Article II. Stable landscapes help maintain stable bird communities
Martínez Salinas, María A.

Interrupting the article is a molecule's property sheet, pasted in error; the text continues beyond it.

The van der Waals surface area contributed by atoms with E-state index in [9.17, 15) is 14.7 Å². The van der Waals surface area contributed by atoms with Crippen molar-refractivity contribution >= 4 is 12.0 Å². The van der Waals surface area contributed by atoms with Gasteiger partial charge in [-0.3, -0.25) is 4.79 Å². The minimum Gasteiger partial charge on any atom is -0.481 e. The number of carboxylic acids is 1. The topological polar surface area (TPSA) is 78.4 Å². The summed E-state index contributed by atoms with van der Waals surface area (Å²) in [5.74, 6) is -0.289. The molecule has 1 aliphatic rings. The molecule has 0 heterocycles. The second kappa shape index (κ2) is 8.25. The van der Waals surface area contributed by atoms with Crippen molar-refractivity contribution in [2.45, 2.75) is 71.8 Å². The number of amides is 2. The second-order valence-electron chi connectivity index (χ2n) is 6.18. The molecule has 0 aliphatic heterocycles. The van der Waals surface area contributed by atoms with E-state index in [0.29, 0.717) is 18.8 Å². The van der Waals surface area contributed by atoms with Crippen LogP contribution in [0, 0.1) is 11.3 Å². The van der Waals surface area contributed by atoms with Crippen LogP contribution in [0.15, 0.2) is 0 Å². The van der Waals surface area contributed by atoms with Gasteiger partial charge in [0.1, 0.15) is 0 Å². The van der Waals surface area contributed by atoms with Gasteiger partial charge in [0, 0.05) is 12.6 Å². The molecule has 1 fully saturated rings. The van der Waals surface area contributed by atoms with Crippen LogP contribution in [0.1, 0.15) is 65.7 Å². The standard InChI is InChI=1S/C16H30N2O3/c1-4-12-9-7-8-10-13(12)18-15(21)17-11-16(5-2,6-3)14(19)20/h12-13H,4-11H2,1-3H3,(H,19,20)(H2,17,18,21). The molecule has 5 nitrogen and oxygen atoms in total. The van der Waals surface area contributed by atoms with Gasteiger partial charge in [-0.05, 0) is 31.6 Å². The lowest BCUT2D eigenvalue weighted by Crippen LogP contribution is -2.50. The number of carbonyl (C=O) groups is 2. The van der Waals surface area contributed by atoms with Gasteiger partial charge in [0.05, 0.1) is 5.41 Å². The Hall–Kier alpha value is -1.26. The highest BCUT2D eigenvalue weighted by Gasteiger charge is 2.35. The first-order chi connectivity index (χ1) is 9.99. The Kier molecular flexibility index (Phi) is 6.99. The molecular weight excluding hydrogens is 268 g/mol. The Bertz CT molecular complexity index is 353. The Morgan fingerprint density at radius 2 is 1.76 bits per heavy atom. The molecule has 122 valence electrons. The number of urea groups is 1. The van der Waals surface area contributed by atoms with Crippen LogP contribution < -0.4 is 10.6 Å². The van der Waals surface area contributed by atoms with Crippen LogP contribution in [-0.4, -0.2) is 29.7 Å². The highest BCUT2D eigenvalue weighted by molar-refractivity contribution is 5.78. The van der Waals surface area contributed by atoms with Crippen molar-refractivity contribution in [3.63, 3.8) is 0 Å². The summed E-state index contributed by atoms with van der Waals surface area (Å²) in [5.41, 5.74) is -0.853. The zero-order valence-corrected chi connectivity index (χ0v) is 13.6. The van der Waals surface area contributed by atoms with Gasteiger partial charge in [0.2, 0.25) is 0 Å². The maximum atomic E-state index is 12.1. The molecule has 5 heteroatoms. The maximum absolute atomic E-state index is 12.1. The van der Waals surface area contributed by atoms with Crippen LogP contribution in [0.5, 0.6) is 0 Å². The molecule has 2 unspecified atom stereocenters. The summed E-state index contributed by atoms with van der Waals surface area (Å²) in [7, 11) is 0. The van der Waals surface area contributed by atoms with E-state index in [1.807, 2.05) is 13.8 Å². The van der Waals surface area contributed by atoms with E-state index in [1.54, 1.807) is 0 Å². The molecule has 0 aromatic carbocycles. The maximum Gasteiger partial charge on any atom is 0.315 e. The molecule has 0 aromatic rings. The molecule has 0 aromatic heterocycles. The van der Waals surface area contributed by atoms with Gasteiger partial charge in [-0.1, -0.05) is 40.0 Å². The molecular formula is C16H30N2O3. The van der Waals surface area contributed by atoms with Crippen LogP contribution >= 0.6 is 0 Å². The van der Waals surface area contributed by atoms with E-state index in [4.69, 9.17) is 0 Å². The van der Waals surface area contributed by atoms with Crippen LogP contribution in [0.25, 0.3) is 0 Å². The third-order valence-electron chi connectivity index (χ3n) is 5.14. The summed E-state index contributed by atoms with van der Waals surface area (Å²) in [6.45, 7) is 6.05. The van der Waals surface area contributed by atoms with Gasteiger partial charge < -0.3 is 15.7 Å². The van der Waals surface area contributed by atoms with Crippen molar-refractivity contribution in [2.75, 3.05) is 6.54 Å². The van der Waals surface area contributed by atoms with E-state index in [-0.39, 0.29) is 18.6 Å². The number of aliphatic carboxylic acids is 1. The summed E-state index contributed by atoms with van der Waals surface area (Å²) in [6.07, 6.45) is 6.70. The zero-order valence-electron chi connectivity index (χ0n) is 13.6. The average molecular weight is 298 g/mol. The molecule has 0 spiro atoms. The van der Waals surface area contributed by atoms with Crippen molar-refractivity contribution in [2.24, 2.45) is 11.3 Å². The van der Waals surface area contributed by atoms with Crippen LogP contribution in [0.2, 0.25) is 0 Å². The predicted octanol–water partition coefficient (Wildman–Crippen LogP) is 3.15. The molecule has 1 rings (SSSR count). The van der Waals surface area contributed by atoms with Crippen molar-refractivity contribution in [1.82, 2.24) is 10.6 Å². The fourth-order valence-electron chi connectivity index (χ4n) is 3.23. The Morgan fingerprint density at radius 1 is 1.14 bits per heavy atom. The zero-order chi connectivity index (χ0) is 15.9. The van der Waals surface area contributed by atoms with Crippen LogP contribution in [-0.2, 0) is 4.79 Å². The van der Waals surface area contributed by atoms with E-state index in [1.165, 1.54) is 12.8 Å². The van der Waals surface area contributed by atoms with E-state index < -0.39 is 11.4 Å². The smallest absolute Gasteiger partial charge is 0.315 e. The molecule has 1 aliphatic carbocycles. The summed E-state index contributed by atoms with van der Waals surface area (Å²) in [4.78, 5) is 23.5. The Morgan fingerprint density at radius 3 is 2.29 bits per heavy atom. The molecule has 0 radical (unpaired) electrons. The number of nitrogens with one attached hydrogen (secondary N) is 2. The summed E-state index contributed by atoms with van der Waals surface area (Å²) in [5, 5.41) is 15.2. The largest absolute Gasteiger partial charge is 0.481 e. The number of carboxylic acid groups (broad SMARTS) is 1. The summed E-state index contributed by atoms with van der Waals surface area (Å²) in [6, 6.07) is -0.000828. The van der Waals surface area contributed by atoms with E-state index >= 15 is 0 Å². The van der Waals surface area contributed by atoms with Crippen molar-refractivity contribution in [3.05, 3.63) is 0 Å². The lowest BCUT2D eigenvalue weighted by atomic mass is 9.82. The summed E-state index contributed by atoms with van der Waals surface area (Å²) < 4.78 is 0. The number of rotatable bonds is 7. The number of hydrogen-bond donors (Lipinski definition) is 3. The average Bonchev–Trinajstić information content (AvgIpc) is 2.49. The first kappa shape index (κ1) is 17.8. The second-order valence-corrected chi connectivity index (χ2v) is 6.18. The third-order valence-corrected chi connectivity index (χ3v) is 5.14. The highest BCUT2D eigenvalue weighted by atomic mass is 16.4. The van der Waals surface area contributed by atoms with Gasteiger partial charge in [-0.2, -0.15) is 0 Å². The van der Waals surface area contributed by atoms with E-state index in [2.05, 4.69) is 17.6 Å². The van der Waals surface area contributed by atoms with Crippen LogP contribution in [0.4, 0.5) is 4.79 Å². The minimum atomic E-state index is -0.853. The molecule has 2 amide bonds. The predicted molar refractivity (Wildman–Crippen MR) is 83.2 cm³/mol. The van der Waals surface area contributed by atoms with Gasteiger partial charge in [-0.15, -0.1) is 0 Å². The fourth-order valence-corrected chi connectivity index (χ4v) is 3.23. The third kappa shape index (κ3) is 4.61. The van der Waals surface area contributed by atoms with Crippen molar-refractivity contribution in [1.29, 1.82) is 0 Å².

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Forest conversion to agriculture remains a major threat to biodiversity conservation. Land use practices in Central America have produced a variety of studies that are focused towards avian conservation. In order to expand upon our understanding of how land use practices influence avian conservation, we aimed to evaluate inter- and intra-annual avian community change over a seven year period in land uses predominant within the Volcanica Central Talamanca Biological Corridor (VCTBC) in Costa Rica. We selected eight land uses following a management intensity gradient from forests to sugar cane to test impacts of landuse cascade effects. Using captured data from long-term mist-netting stations we found that the majority of monitored land uses are capable of supporting stable bird communities. Stability understood as no changes from year to year in mean species richness and abundance of either the total population, or of resident and migratory species over a seven-year period. We also found that the forest land use has a unique bird community composition when compared to other land uses, and that agroforest land uses such as multi strata coffee agroforest, multi strata cacao agroforest and simplified coffee agroforest had similar composition between them but distinct from forest and from the more intensively managed land uses. Our findings provide further evidence on the land-use cascade effect as composition of bird communities changed as we moved in a gradient of management intensification highlighting the importance of forest fragments, remaining in agricultural landscapes, for the persistence of bird species of conservation concern.